Real property is land and interests in land such as mineral rights. Real property includes anything attached to land or that is a part of the land, such as buildings, plants, and subsurface minerals. Unlike personal property, real property is not movable. Personal property is movable property. It is not land, nor is it fixed to real property. Examples of personal property include equipment, furniture, supplies, and intellectual property such as trade secrets and patents. To review, read Personal Property and Real Property.
Tangible personal property is personal property that has a physical existence. Intangible personal property does not have a physical existence. Tangible property comprises of all types of real property and physical personal property, such as equipment, vehicles, and buildings. Movable tangible property is called chattel. Once personal property has become attached to land, it is treated like real property and it is called a fixture. Intangible property is personal property that does not have a physical quality, such as customer lists, licensing agreements, and mineral rights. Like tangible property owners, intangible personal property owners are afforded ownership rights and protection under the law. For example, owners of intangible personal property can demand royalties for the use of their intellectual property. Owners may also prohibit or restrict use of their intellectual property. To review, read Personal Property.
Types of Deeds
An interest in real property can be conveyed by a quitclaim deed. A quitclaim deed is a legal instrument through which a person called the grantor conveys property to another called the grantee. The grantor can only convey his or her current interest in the property. The grantor does not claim to have title to the property or that the grantor has good title to the property.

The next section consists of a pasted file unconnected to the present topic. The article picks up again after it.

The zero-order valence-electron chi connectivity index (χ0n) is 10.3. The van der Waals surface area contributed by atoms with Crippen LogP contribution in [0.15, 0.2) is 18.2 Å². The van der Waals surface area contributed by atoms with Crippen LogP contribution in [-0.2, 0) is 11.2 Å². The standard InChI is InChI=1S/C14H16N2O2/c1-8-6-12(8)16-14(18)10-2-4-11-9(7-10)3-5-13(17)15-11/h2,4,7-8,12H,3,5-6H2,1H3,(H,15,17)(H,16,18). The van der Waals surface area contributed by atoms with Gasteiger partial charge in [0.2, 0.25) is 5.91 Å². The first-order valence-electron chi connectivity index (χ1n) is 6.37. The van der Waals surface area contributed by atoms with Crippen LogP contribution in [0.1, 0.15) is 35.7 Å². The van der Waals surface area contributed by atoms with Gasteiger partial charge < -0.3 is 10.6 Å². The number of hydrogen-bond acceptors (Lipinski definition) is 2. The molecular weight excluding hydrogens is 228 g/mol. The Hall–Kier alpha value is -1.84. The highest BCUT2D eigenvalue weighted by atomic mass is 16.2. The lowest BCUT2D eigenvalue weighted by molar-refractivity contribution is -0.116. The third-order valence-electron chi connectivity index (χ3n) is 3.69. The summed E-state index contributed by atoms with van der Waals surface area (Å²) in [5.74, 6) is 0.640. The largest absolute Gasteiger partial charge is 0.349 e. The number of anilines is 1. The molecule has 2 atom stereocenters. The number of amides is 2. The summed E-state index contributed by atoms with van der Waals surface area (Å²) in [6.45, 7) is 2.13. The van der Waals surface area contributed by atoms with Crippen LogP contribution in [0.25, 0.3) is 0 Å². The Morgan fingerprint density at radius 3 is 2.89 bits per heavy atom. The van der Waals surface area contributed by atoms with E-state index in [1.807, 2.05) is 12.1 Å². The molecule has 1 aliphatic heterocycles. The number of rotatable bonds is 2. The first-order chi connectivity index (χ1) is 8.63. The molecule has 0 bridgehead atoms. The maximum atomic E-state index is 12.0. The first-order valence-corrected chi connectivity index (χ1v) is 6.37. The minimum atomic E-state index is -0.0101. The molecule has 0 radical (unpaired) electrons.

A warranty deed is a legal instrument through which a grantor guarantees to the grantor that the property being conveyed is free of liens or easements. It differs from a quitclaim deed in that grantor conveys title and a warranty against defects in the title as well as encumbrances.
To review, read Real Property.
Squatter's Rights & Adverse Possession
Squatter's rights to property are acquired by adverse possession. That is, an individual who is wrongfully in possession of the original owner's property can acquire ownership rights by meeting state statutory requirements. Adverse possession requires continuous possession (possession of the property without interruption). Possession must be open and notorious (visible). Possession of the real property must meet the designated statutory time (usually 5-20 years). The possession must be hostile (done without the owner's permission) and it must be actual and exclusive (actual physical occupation of the property that excludes others from the property). To review, read Real Property.
Types of Ownership Interests
A party's interest right in land is called an estate. An estate gives the party the right to possess, use, and enjoy the property. The type of interest conveyed to an owner depends on the language contained in the document of conveyance (for example, deed or will). The following are examples of estates:
Co-ownership represents another way in which one or more parties can own property together. The following are examples of co-ownerships:
To review, read Real Property.
Non-Possessory Interests in Land
Easements and covenants are non-possessory interests in land. An easement gives a person the right to use another person's land for a particular purpose. Easements may be express or implied. For example, a landowner may give a party permission to use part of their property for a utility easement.
A covenant is a voluntary restriction on land use. For example, a homeowner's association may enforce rules (covenants) agreed to by property owners that dictate how the property owners use their land. The rules (covenants) may restrict the types of lawn ornaments property owners can display or where certain types of activities can be held on the property.
A leasehold estate is one in which the property owner (landlord) grants the right to possession to a party called a tenant.
To review, read section Real Property.
This vocabulary list includes terms that might help you with the review items above and some terms you should be familiar with to be successful in completing the final exam for the course.
Try to think of the reason why each term is included.